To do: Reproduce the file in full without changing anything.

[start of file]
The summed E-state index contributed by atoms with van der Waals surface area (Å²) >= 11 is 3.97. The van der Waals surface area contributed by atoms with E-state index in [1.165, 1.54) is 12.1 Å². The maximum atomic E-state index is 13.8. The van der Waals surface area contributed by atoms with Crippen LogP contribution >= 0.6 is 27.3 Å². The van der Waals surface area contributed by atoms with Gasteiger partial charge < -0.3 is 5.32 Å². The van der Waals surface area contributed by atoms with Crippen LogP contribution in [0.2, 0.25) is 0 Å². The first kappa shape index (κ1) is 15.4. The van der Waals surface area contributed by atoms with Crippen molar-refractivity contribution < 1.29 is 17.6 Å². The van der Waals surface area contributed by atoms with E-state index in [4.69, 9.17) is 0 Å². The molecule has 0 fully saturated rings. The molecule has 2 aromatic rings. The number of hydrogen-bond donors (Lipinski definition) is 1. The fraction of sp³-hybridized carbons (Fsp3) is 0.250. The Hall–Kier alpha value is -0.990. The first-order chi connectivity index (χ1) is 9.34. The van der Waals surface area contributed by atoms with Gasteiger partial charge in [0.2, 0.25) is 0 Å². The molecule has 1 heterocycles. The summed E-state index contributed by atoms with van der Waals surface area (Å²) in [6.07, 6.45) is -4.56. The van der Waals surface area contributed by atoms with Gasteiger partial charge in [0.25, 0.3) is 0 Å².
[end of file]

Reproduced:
The summed E-state index contributed by atoms with van der Waals surface area (Å²) >= 11 is 3.97. The van der Waals surface area contributed by atoms with E-state index in [1.165, 1.54) is 12.1 Å². The maximum atomic E-state index is 13.8. The van der Waals surface area contributed by atoms with Crippen LogP contribution >= 0.6 is 27.3 Å². The van der Waals surface area contributed by atoms with Gasteiger partial charge < -0.3 is 5.32 Å². The van der Waals surface area contributed by atoms with Crippen LogP contribution in [0.2, 0.25) is 0 Å². The first kappa shape index (κ1) is 15.4. The van der Waals surface area contributed by atoms with Crippen molar-refractivity contribution < 1.29 is 17.6 Å². The van der Waals surface area contributed by atoms with E-state index in [4.69, 9.17) is 0 Å². The molecule has 0 fully saturated rings. The molecule has 2 aromatic rings. The number of hydrogen-bond donors (Lipinski definition) is 1. The fraction of sp³-hybridized carbons (Fsp3) is 0.250. The Hall–Kier alpha value is -0.990. The first-order chi connectivity index (χ1) is 9.34. The van der Waals surface area contributed by atoms with Gasteiger partial charge in [0.2, 0.25) is 0 Å². The molecule has 1 heterocycles. The summed E-state index contributed by atoms with van der Waals surface area (Å²) in [6.07, 6.45) is -4.56. The van der Waals surface area contributed by atoms with Gasteiger partial charge in [0.25, 0.3) is 0 Å².